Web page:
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U.S. Department of Health and Human Services

Federal Mobile Medical Unit Departs Gulf of Mexico

National Disaster Medical System Unit Transitions Care to Local Provider Group

October 4, 2010
A federal mobile medical unit departed from Venice, La., yesterday as a local medical group began providing basic medical care for responders of the Deepwater Horizon oil spill at the responder staging site in Venice.

The mobile medical unit arrived in Venice May 31 at the request of the Unified Area Command, which managed the joint government-industry response to the spill. The unit was provided by the U.S. Department of Health and Human Services in coordination with the Louisiana Department of Health and Hospitals. It was staffed by a medical team from the National Disaster Medical System (NMDS) – a doctor, two nurses, two emergency medical technician-paramedics and a pharmacist.

The federally funded unit and NDMS staff will be replaced by RemoteMD, a private health care group headquartered in New Orleans. Paid through a contract with BP, medical professionals from RemoteMD will provide care in the same location as the federal mobile medical unit using a privately owned mobile medical clinic.

“Over the past five months, we have worked closely with Unified Area Command to ensure the provision of adequate medical care for all responders, with state and local health authorities to provide seamless integration with the local healthcare system, and have talked with residents and responders to understand the health and medical needs in the community,” said Nicole Lurie, M.D., HHS Assistant Secretary for Preparedness and Response. “Now that there is a temporary local clinic for the health care needs at the Venice response site, it’s appropriate for us to transition medical care to these community providers.”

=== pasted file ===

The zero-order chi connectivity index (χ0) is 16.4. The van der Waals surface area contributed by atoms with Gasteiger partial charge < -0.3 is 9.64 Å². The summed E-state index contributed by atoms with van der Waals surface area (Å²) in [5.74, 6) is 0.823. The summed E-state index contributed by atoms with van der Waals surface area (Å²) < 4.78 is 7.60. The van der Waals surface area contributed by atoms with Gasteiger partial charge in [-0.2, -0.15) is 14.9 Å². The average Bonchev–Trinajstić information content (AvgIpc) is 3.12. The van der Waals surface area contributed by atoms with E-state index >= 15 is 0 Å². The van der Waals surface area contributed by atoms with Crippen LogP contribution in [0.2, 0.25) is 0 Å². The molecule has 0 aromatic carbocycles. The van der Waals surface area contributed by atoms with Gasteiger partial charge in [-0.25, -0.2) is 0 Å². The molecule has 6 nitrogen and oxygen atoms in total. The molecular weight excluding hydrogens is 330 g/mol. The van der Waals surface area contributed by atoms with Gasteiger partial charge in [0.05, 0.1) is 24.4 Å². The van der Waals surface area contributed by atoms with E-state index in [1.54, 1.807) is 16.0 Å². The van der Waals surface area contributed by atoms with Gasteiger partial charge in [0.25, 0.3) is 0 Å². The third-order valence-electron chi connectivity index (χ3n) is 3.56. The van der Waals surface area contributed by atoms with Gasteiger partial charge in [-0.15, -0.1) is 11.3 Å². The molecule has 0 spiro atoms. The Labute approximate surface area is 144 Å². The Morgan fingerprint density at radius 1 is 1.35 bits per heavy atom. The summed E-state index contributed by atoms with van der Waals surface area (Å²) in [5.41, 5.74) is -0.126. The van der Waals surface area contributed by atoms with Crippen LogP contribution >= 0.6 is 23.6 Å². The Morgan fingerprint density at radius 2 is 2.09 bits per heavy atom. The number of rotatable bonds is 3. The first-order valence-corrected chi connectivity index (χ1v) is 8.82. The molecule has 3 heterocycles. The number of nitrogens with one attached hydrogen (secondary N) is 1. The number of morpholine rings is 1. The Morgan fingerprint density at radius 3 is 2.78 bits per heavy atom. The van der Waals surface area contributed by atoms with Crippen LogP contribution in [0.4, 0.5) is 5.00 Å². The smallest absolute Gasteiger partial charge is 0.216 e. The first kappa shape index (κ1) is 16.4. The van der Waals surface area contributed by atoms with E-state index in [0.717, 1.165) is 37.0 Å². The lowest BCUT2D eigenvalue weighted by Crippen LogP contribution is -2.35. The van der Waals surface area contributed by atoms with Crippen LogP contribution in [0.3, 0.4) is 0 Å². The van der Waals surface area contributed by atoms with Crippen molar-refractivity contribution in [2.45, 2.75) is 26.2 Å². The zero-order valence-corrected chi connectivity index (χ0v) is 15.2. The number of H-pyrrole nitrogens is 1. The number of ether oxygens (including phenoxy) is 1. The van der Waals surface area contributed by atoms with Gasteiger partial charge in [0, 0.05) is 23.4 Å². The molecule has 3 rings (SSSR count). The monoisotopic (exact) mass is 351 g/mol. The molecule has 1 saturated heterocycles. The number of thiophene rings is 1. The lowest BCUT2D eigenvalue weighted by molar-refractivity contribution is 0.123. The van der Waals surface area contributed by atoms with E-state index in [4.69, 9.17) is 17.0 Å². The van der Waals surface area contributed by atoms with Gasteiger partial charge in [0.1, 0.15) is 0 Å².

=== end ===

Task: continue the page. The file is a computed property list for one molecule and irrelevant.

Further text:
HHS activated the National Disaster Medical System May 28 as a precaution in case Gulf states needed additional medical support as a result of the oil spill. NDMS personnel come from around the country to serve as intermittent federal employees, spending up to two weeks a year providing care in emergency situations.

The NDMS staff integrated with the local medical community to provide basic care for responders in Venice. Patients were treated and released, or treated and referred to local health care providers or hospitals as appropriate for follow-up care.

From June 1 through Sept. 27, the staff treated 778 responders. Of these patients, approximately 75 percent were seen for acute conditions such as respiratory, skin, gastrointestinal and eye-related illnesses; approximately13 percent for injuries, including bites and stings, musculoskeletal injuries such as back injuries, sprains and strains, and cuts and bruises. Ten percent of patients were seen for other routine medical problems.

Although medical care for responders is transitioning to RemoteMD, HHS agencies continue to work with BP and state and local agencies to monitor the health impacts of the spill including seafood safety and behavioral health. HHS is also designing a study of the spill’s long-term impact on the health of responders and residents.

More information on the HHS response to Deepwater Horizon is available at To learn more about the National Disaster Medical System, visit   

  • This page last reviewed: October 04, 2010